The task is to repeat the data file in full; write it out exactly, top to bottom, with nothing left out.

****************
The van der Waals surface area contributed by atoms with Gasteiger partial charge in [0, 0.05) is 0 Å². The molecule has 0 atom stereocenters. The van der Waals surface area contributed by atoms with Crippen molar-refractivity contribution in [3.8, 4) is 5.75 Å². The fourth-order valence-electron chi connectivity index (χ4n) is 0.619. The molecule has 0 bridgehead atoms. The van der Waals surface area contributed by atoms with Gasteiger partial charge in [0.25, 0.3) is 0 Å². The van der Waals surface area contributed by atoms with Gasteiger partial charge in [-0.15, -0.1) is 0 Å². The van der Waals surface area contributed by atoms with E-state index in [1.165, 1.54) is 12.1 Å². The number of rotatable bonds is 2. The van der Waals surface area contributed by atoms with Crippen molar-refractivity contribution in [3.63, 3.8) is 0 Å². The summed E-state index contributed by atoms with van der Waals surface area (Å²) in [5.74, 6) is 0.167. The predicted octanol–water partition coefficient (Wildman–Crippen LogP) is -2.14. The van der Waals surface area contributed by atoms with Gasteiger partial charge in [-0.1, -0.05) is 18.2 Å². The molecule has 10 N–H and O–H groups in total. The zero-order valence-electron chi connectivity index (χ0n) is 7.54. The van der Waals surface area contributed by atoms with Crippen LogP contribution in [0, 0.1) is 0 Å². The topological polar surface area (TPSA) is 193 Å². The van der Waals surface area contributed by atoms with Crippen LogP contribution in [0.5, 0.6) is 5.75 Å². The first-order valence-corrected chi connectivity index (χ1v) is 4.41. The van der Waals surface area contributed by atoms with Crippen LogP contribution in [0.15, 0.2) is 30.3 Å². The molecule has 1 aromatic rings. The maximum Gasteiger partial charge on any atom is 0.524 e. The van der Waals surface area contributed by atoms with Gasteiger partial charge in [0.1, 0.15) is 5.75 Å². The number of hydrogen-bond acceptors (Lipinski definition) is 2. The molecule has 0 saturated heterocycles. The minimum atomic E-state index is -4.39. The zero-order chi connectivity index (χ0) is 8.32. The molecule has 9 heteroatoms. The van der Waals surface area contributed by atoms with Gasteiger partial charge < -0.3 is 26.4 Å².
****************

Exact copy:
The van der Waals surface area contributed by atoms with Gasteiger partial charge in [0, 0.05) is 0 Å². The molecule has 0 atom stereocenters. The van der Waals surface area contributed by atoms with Crippen molar-refractivity contribution in [3.8, 4) is 5.75 Å². The fourth-order valence-electron chi connectivity index (χ4n) is 0.619. The molecule has 0 bridgehead atoms. The van der Waals surface area contributed by atoms with Gasteiger partial charge in [0.25, 0.3) is 0 Å². The van der Waals surface area contributed by atoms with Gasteiger partial charge in [-0.15, -0.1) is 0 Å². The van der Waals surface area contributed by atoms with E-state index in [1.165, 1.54) is 12.1 Å². The number of rotatable bonds is 2. The van der Waals surface area contributed by atoms with Crippen molar-refractivity contribution in [3.63, 3.8) is 0 Å². The summed E-state index contributed by atoms with van der Waals surface area (Å²) in [5.74, 6) is 0.167. The predicted octanol–water partition coefficient (Wildman–Crippen LogP) is -2.14. The van der Waals surface area contributed by atoms with Gasteiger partial charge in [-0.1, -0.05) is 18.2 Å². The molecule has 10 N–H and O–H groups in total. The zero-order valence-electron chi connectivity index (χ0n) is 7.54. The van der Waals surface area contributed by atoms with Crippen LogP contribution in [0, 0.1) is 0 Å². The topological polar surface area (TPSA) is 193 Å². The van der Waals surface area contributed by atoms with Crippen LogP contribution in [0.5, 0.6) is 5.75 Å². The first-order valence-corrected chi connectivity index (χ1v) is 4.41. The van der Waals surface area contributed by atoms with Crippen LogP contribution in [0.15, 0.2) is 30.3 Å². The molecule has 1 aromatic rings. The maximum Gasteiger partial charge on any atom is 0.524 e. The van der Waals surface area contributed by atoms with Gasteiger partial charge in [0.1, 0.15) is 5.75 Å². The number of hydrogen-bond acceptors (Lipinski definition) is 2. The molecule has 0 saturated heterocycles. The minimum atomic E-state index is -4.39. The zero-order chi connectivity index (χ0) is 8.32. The molecule has 9 heteroatoms. The van der Waals surface area contributed by atoms with Gasteiger partial charge < -0.3 is 26.4 Å².